Chicago Sun-Times
with Neil Hayes

March 2013 Archives

Michigan State coach Tom Izzo was a big supporter of former Northwestern coach Bill Carmody. I asked him how he thought new coach Chris Collins would fit in in the Big Ten.

"It's going to be great," he said. "Chris has gotten tutelage from, arguably, the best.  And when you look at the schools, as far as academically and all that, there are a lot of similarities. And I think Chris is a great fit. It's going to be fun to have him in the Big Ten.

"I loved having Tommy Amaker from Duke in there when he was at Michigan. It all comes down to a couple of things. He's got to get players in there. They've got to make a total commitment to basketball. There are a lot of factors that go into being successful.

"I've been fortunate with what I've had at Michigan State, and I think if you put a good coach in a situation where everybody from the top down is focused in on the same goal, you're going to get it done.

And I think Chris Collins is going to be a good one to get it done. I love Bill Carmody. There are a lot of different reasons.  There are some way better coaches than myself that are being fired. Some of us are being canonized while others are being fired.

I look at some of those guys, they've done a better job than the job I've done. You've got to be lucky in this profession too."

I talked to many players and assistants coaches about Chris Collins during Duke's open locker room session Thursday in Indianapolis. Here are some of the things I learned that did not make it into my 900-word story.

Here's a transcript of my conversation with Duke freshman Alex Murphy:

"He was the assistant here at Duke that recruited me. We have a very close relationship so yesterday was a bittersweet day. Obviously, I'm so happy for him and his family and the opportunity he has but at the same time I'm upset because me and him have a great relationship and it will be tough to see him go."

I asked Alex what made Collins an effective recruiter.

"He played in college. He's always honest. He won't try to get around things. He'll give it to you straight whether it's what you want to hear or not and that's something that's real important in a relationship, especially a relationship with a coach, who is obviously someone you want to be able to trust while you're at a university."

Then I asked what Collins is like during practices and games.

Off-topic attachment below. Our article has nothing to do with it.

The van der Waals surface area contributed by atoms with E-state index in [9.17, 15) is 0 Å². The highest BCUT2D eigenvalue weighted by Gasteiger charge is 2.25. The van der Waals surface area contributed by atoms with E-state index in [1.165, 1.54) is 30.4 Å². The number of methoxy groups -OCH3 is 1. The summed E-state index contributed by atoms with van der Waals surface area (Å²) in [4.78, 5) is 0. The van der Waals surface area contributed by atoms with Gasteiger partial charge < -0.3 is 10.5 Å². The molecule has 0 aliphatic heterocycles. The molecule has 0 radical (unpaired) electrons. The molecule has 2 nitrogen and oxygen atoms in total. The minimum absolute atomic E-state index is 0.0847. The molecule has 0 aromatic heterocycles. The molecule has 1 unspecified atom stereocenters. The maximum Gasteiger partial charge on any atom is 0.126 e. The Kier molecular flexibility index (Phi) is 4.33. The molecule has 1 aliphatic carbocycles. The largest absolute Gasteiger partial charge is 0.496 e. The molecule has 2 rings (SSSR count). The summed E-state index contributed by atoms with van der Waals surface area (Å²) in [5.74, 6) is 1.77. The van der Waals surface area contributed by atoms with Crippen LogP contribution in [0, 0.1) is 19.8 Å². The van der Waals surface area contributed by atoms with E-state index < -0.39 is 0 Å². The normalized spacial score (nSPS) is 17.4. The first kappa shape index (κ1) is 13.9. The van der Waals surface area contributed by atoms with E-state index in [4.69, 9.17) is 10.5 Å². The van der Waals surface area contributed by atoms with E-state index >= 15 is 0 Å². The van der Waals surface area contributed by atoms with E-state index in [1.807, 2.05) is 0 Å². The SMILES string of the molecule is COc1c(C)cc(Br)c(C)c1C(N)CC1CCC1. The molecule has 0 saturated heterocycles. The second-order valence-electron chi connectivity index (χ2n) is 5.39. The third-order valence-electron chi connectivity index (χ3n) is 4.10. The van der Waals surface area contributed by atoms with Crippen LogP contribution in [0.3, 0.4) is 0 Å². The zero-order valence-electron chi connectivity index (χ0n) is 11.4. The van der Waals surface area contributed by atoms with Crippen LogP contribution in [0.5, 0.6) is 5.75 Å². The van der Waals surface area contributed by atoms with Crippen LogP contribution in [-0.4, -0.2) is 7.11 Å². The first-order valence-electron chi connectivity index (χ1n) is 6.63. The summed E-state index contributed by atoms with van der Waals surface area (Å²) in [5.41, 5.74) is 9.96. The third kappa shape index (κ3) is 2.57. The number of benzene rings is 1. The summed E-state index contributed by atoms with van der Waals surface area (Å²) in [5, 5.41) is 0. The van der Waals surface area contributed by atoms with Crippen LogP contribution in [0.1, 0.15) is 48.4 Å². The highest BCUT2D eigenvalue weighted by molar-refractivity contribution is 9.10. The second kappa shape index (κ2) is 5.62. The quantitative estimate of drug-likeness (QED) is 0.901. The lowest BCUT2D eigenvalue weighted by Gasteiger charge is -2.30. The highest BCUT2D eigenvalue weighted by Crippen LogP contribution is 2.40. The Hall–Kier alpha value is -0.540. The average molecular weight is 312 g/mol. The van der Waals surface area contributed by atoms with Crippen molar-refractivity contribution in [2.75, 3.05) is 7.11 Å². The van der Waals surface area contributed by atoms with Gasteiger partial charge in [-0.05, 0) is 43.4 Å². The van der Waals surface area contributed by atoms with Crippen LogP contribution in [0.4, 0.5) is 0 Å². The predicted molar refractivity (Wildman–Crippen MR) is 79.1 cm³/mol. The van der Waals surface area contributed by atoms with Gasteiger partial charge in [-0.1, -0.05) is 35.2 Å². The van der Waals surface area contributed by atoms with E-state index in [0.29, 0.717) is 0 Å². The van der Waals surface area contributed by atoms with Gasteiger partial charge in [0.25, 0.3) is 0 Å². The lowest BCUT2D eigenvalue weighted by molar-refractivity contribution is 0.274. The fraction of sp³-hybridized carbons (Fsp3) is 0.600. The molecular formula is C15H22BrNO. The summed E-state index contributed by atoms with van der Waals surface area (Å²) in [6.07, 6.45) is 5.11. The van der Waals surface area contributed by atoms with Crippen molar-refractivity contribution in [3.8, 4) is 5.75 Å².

"He's definitely, definitely animated. He's so passionate about what he does that he gets very excited. He'll get on you for sure but he has a unique way of using tough love. He will get on you then minutes later he'll have his arm around you letting you know how great you are and what you've done and what you need to do." 

Quinn Cook said Collins' departure won't impact Duke's preparations for Friday night's game against Michigan State.

"He's still all in with Duke for the season. This is his last run with us. We want him to go to Northwestern with a national championship."

Cook said Collins is ready for a head-coaching job. 

"He has put in the work here. He has put in the time. He deserves a head-coaching job at a big-time school and I'm sure he's ready for it."

I asked Amile Jefferson what makes Collins different. 

"His enthusiasm, the energy he brings every day, his ability to teach us in a unique way. He's showing us where to be. He still plays a lot. It's like having a guy who has been through Coach K's system who is helping mold the younger guys and teach us. He's an amazing coach. I've loved learning from him."

Jefferson is from Philly and was recruited to Duke by Collins. I asked --- again --- what makes him unique as a recruiter.

"Just him becoming personable with you and making you feel comfortable, being really transparent, letting you know the things you need to do to get better, the things you need to work on, when he recruited me I definitely got familiar with him and the program."

Timing is a likely factor in when Northwestern officially announces Chris Collins as the successor to Bill Carmody.

Duke returned back to Durham, N.C., late Sunday night. Duke coach Mike Krzyzewski gave Collins permission to interview on Monday in part because Duke players had the day off.

It was back to business Tuesday as the Blue Devils prepared for the regional semifinal game against Michigan State in Indianapolis on Friday night.

Duke is scheduled to travel to Indianapolis on Thursday and practice late Thursday afternoon, which might provide a window for Collins to appear at a press conference in Evanston early Thursday before hustling back to Indy to contribute to Dukes preparations.

If not, and if the Blue Devils continue to advance, the presser might not come until Monday.